China’s August 2019 White Paper on “Vocational Education and Training in Xinjiang” subsequently underlined the centrality of this objective to define and regulate Uyghur values, beliefs, and loyalties. Based on the principle of “striking the minority in isolation and uniting and educating the majority,” the document asserted that the state must not only deal with “terrorist crimes in accordance with the law” but also “educate and rescue personnel infected with religious extremism” in order to treat “both symptoms and the root causes” of religious extremism (author’s emphasis). Through education and training, the centers would promote development, increase the people’s overall income, and help Xinjiang “achieve social stability and enduring peace.”

The party-state’s framing of the family separations that have resulted from the forced labor components of “re-education” is particularly revealing here. The secretary of the Party Committee of the Education Bureau of Yutian County, for example, noted to state media in October 2018 that because “the parents of these children were poisoned by extreme ideologies” and were “unwilling to send their children to school,”  the children “could not speak Mandarin and failed to develop a good life habits.” But, he said, after being enrolled in the elementary school of Yutian County Vocational and Technical Education Training Center, the children have developed “good daily habits” such as “learning to wash their faces, brush their teeth, and attend to personal hygiene.” The implication is clear: Only by removing these children from their Uyghur environments can they hope to reach basic levels of “civilized” behavior. 

The implementation of these new forms of social control in Xinjiang, as Sean Roberts, an expert on Xinjiang and the Uyghurs has pointedly stated, are now framed by a racialized conception of threat whereby the Uyghur population is conceived of as a “virtual biological threat to the body of society.”

The Party-state’s Settler Colonial Project Ascendant 

In July 2022 Xi Jinping undertook what state media termed an “inspection tour” of Xinjiang. Throughout the official report of his remarks, the necessity for the ongoing transformation of the region’s non-Han ethnic groups was repeatedly stressed. After listening to a “work report” (i.e. a summation of local official’s achievements/progress and remaining challenges to policy implementation) by the local party committee, for example, Xi noted that the “most important thing for Xinjiang to maintain long-term stability lies in the people’s hearts” and as such “it is necessary to forge a solid sense of the Chinese national community and promote exchanges and integration among all ethnic groups.” That such “forging” amounts to a policy of assimilation was left in little doubt with Xi declaiming at the same meeting that “Chinese civilization is the root of the culture of all ethnic groups in Xinjiang.”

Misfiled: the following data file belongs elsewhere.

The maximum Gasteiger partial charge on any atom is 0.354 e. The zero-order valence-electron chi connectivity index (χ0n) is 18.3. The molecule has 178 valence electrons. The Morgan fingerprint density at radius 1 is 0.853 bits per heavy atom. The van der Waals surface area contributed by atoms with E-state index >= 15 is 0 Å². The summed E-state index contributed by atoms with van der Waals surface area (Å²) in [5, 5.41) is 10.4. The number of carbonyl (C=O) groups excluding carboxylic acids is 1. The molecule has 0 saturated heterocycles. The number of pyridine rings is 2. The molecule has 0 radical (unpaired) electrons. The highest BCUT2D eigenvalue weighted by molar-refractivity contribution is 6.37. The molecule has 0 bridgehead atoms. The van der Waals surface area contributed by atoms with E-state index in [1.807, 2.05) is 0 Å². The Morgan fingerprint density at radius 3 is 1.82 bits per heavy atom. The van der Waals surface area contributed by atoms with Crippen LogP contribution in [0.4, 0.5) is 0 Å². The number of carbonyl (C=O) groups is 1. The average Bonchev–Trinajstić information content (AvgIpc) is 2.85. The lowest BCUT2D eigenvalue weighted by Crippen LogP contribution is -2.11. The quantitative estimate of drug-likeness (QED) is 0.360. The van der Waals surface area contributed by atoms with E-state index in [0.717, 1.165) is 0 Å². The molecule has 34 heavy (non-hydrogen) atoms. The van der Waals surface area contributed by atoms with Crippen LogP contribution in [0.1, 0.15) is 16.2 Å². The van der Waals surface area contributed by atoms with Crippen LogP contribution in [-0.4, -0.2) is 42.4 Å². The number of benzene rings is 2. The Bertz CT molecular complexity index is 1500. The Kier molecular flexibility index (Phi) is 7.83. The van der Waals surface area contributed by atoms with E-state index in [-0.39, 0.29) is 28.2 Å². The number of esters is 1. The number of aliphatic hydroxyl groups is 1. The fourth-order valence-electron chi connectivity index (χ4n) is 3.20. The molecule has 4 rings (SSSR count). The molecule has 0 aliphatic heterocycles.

While the initial impetus for the erection of the security state in Xinjiang derived from fears of terrorism, it is now clear that the party-state believes that the policies of “re-education” and systematic surveillance that have followed in its wake provide the means through which to achieve a lasting transformation of Xinjiang and its Turkic Muslim population.

A longer version of this article was originally published by Melbourne Asia Review, Asia Institute, University of Melbourne.